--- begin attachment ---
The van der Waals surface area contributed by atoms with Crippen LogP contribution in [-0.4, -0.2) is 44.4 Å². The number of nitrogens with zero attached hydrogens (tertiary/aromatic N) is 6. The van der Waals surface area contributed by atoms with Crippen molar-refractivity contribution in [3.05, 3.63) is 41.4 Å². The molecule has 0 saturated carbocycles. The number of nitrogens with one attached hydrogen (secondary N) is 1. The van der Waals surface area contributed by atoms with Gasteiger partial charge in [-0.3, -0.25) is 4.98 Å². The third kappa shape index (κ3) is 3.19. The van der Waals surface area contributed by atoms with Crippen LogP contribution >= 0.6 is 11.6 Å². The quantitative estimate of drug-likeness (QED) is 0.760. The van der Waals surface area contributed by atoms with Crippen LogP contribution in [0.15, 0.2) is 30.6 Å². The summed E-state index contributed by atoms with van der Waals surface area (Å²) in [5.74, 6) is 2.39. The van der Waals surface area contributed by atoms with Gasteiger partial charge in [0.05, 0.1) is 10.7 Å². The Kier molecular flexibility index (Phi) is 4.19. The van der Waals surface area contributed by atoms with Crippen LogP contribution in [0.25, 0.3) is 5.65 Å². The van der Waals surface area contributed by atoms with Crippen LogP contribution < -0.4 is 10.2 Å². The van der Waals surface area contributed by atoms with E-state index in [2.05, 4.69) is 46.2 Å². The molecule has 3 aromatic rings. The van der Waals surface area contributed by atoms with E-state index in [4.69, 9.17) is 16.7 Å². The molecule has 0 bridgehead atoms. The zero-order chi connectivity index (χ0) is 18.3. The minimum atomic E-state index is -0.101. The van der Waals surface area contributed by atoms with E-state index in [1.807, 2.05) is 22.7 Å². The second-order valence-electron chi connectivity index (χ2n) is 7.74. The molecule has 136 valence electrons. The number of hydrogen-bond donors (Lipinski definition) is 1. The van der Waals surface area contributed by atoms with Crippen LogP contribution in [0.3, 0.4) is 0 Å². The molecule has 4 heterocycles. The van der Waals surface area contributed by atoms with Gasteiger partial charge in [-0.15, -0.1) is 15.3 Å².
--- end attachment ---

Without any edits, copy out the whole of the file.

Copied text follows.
The van der Waals surface area contributed by atoms with Crippen LogP contribution in [-0.4, -0.2) is 44.4 Å². The number of nitrogens with zero attached hydrogens (tertiary/aromatic N) is 6. The van der Waals surface area contributed by atoms with Crippen molar-refractivity contribution in [3.05, 3.63) is 41.4 Å². The molecule has 0 saturated carbocycles. The number of nitrogens with one attached hydrogen (secondary N) is 1. The van der Waals surface area contributed by atoms with Gasteiger partial charge in [-0.3, -0.25) is 4.98 Å². The third kappa shape index (κ3) is 3.19. The van der Waals surface area contributed by atoms with Crippen LogP contribution >= 0.6 is 11.6 Å². The quantitative estimate of drug-likeness (QED) is 0.760. The van der Waals surface area contributed by atoms with Crippen LogP contribution in [0.15, 0.2) is 30.6 Å². The summed E-state index contributed by atoms with van der Waals surface area (Å²) in [5.74, 6) is 2.39. The van der Waals surface area contributed by atoms with Gasteiger partial charge in [0.05, 0.1) is 10.7 Å². The Kier molecular flexibility index (Phi) is 4.19. The van der Waals surface area contributed by atoms with Crippen LogP contribution in [0.25, 0.3) is 5.65 Å². The van der Waals surface area contributed by atoms with Crippen LogP contribution < -0.4 is 10.2 Å². The van der Waals surface area contributed by atoms with E-state index in [2.05, 4.69) is 46.2 Å². The molecule has 3 aromatic rings. The van der Waals surface area contributed by atoms with E-state index in [4.69, 9.17) is 16.7 Å². The molecule has 0 bridgehead atoms. The zero-order chi connectivity index (χ0) is 18.3. The minimum atomic E-state index is -0.101. The van der Waals surface area contributed by atoms with E-state index in [1.807, 2.05) is 22.7 Å². The second-order valence-electron chi connectivity index (χ2n) is 7.74. The molecule has 136 valence electrons. The number of hydrogen-bond donors (Lipinski definition) is 1. The van der Waals surface area contributed by atoms with Crippen LogP contribution in [0.3, 0.4) is 0 Å². The molecule has 4 heterocycles. The van der Waals surface area contributed by atoms with Gasteiger partial charge in [-0.15, -0.1) is 15.3 Å².